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Publication numberUS7797526 B2
Publication typeGrant
Application numberUS 11/449,951
Publication dateSep 14, 2010
Filing dateJun 8, 2006
Priority dateJun 8, 2006
Fee statusPaid
Also published asUS20070288737
Publication number11449951, 449951, US 7797526 B2, US 7797526B2, US-B2-7797526, US7797526 B2, US7797526B2
InventorsPatrick D. Boyle
Original AssigneeOracle America, Inc.
Export CitationBiBTeX, EndNote, RefMan
External Links: USPTO, USPTO Assignment, Espacenet
Service processor host flash update over LPC
US 7797526 B2
Abstract
A method for updating the contents of a BIOS ROM includes disconnecting a host system from the BIOS ROM, transferring data from a service processor to the BIOS ROM, and updating the contents of the BIOS ROM using the transferred data. A BIOS update system for a computer system, includes a BIOS ROM containing BIOS instructions, a service processor that contains update data for the contents of the BIOS ROM, an LPC bus that transfers the update data from the service processor to the BIOS ROM, and quick switches that disconnect a host system from the LPC bus.
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Claims(7)
1. A method for updating contents of a BIOS ROM comprising:
disconnecting a host system from the BIOS ROM;
disconnecting the Southbridge from the LPC bus;
mastering the LPC bus with the service processor;
transferring data from a service processor to the BIOS ROM;
using an LPC bus to transfer data from the service processor to the BIOS ROM; and
updating the contents of the BIOS ROM using the transferred data,
wherein control of the LPC bus is switched from the Southbridge to the service processor,
wherein mastering of the LPC bus by the service processor comprises incorporating an LPC master function in a Southbridge into the service processor, and
wherein the LPC master function is integrated into the Southbridge circuitry.
2. The method of claim 1, further comprising holding a host system in reset while updating the contents of the BIOS ROM.
3. The method of claim 1, further comprising turning off a host system prior to updating the contents of the BIOS ROM.
4. The method of claim 1, wherein the LPC master function for the service processor is accomplished using an FPGA.
5. The method of claim 1, further comprising disconnecting the Southbridge from the LPC bus using a plurality of quick switches.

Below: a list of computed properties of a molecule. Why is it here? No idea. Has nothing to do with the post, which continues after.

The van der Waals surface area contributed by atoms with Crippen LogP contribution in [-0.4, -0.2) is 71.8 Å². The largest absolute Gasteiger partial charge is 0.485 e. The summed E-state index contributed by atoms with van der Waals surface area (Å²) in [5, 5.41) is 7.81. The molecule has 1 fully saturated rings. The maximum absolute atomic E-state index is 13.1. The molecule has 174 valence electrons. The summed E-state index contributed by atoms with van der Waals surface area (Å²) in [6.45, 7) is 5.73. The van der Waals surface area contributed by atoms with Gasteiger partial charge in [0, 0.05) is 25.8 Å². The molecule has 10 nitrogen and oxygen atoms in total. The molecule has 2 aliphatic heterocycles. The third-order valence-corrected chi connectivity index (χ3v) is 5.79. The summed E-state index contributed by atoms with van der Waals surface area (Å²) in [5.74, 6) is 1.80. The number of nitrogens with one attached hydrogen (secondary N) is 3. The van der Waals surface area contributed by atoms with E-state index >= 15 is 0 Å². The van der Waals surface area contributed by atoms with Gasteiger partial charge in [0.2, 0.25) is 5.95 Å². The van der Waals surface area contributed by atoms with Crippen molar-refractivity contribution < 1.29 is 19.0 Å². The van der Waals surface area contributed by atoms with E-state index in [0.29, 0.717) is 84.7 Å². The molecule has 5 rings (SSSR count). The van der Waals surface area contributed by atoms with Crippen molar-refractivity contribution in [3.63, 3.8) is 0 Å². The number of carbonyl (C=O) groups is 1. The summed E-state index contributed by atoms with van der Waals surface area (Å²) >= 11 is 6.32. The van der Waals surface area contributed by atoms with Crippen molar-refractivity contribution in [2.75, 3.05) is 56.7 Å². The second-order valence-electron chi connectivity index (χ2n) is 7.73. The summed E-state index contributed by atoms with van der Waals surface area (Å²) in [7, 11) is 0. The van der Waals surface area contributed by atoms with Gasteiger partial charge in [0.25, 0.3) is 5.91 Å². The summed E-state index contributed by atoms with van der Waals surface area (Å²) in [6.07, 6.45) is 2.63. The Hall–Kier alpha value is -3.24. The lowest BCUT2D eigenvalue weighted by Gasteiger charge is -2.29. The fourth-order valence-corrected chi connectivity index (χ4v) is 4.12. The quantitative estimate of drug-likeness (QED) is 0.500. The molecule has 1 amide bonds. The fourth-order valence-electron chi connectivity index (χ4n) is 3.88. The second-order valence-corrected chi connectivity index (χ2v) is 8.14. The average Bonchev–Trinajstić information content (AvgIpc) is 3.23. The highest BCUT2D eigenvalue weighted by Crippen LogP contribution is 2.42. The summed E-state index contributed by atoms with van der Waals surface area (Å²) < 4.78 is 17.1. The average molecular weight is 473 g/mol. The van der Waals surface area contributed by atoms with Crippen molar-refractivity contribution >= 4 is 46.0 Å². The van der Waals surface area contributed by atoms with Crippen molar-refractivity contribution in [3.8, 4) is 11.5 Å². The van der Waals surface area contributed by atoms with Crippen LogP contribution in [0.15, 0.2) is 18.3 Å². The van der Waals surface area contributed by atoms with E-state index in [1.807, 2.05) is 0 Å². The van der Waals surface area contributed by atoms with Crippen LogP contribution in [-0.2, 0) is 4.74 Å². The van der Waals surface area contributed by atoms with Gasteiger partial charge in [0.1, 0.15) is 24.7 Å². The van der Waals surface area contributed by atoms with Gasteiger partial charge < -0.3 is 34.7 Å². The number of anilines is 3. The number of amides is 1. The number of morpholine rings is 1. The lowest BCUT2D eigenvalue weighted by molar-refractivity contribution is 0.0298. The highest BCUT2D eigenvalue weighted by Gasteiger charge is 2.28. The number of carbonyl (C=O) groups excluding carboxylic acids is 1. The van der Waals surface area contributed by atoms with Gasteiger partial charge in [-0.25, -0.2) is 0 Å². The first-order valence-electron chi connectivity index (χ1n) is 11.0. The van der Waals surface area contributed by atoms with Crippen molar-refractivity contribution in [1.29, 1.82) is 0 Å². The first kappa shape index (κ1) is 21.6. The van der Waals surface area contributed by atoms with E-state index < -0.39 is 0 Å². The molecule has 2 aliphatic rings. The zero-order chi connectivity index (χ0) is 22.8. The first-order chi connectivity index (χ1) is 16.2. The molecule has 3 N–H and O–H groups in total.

6. The method of claim 1, further comprising:
updating the service processor via an Ethernet connection; and
transmitting update data from the updated service processor to the BIOS ROM.
7. The method of claim 1, further comprising using a clock gating logic to stop an LPC clock signal from the LPC bus to the BIOS ROM.
Description
BACKGROUND

The Basic Input/Output System, or BIOS, is basic low-level software for configuring a computer system. The BIOS is run by a computer when it first powers on and stored on hardware known as a BIOS ROM. BIOS ROM contents include the BIOS, configuration settings such as boot order and passwords, and BIOS logs. Part of the BIOS is executable x86 code, and part of it is compressed and requires decompression into memory before execution. In the process known as “booting up,” the BIOS prepares the machine so that other software programs stored on various media, such as hard drives, floppies, and CDs, can load, execute, and assume control of the computer. Other tasks that the BIOS performs include a power-on self-test to ensure that different hardware components in the system are working properly, executing the BIOS expansion ROM code on different cards installed on the computer, and providing a set of low-level routines that the operating system uses to interface with different hardware devices.

In older machines, BIOSes were held on ROM chips that could not be altered. As their complexity and need for updates grew, BIOSes were moved to EEPROM or flash memory that could be easily upgraded by the user. BIOS updates are necessary for fixing bugs, accommodating new devices and standards, improving performance and stability, and changing BIOS settings.

Traditionally, updating the contents of a BIOS ROM involved several steps that must be physically performed by a person at the machine. First, a system disk must be created by populating a floppy drive with system files. Next, the BIOS must be copied to the floppy disk. The machine must then be rebooted with the floppy disk in the floppy drive. The computer will boot off the floppy disk, and the user is then allowed to update the BIOS from the floppy disk. All steps in updating the BIOS are channeled through the machine's CPU.